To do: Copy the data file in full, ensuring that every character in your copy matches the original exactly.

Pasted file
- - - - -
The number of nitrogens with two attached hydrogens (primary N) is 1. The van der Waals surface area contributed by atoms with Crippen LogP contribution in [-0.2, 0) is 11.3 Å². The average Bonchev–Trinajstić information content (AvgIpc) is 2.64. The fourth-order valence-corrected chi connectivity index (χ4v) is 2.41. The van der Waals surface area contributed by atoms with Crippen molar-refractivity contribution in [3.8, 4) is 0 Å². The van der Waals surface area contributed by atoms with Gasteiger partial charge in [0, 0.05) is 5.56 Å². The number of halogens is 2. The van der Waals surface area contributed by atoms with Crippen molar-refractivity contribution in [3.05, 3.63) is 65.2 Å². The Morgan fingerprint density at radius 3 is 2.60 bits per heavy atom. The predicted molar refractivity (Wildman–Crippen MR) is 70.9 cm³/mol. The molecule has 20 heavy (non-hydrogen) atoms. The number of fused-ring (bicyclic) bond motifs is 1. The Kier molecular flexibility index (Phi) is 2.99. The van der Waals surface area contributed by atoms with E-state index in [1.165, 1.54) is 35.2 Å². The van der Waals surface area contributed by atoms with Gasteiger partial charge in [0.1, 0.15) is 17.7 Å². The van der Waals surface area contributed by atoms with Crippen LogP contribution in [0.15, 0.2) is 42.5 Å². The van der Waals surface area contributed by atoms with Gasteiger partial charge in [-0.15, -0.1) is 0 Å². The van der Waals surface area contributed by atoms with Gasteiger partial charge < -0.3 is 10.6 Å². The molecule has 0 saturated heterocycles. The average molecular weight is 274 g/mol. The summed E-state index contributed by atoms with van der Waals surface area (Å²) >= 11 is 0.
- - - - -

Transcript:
The number of nitrogens with two attached hydrogens (primary N) is 1. The van der Waals surface area contributed by atoms with Crippen LogP contribution in [-0.2, 0) is 11.3 Å². The average Bonchev–Trinajstić information content (AvgIpc) is 2.64. The fourth-order valence-corrected chi connectivity index (χ4v) is 2.41. The van der Waals surface area contributed by atoms with Crippen molar-refractivity contribution in [3.8, 4) is 0 Å². The van der Waals surface area contributed by atoms with Gasteiger partial charge in [0, 0.05) is 5.56 Å². The number of halogens is 2. The van der Waals surface area contributed by atoms with Crippen molar-refractivity contribution in [3.05, 3.63) is 65.2 Å². The Morgan fingerprint density at radius 3 is 2.60 bits per heavy atom. The predicted molar refractivity (Wildman–Crippen MR) is 70.9 cm³/mol. The molecule has 20 heavy (non-hydrogen) atoms. The number of fused-ring (bicyclic) bond motifs is 1. The Kier molecular flexibility index (Phi) is 2.99. The van der Waals surface area contributed by atoms with E-state index in [1.165, 1.54) is 35.2 Å². The van der Waals surface area contributed by atoms with Gasteiger partial charge in [0.1, 0.15) is 17.7 Å². The van der Waals surface area contributed by atoms with Crippen LogP contribution in [0.15, 0.2) is 42.5 Å². The van der Waals surface area contributed by atoms with Gasteiger partial charge in [-0.15, -0.1) is 0 Å². The van der Waals surface area contributed by atoms with Gasteiger partial charge < -0.3 is 10.6 Å². The molecule has 0 saturated heterocycles. The average molecular weight is 274 g/mol. The summed E-state index contributed by atoms with van der Waals surface area (Å²) >= 11 is 0.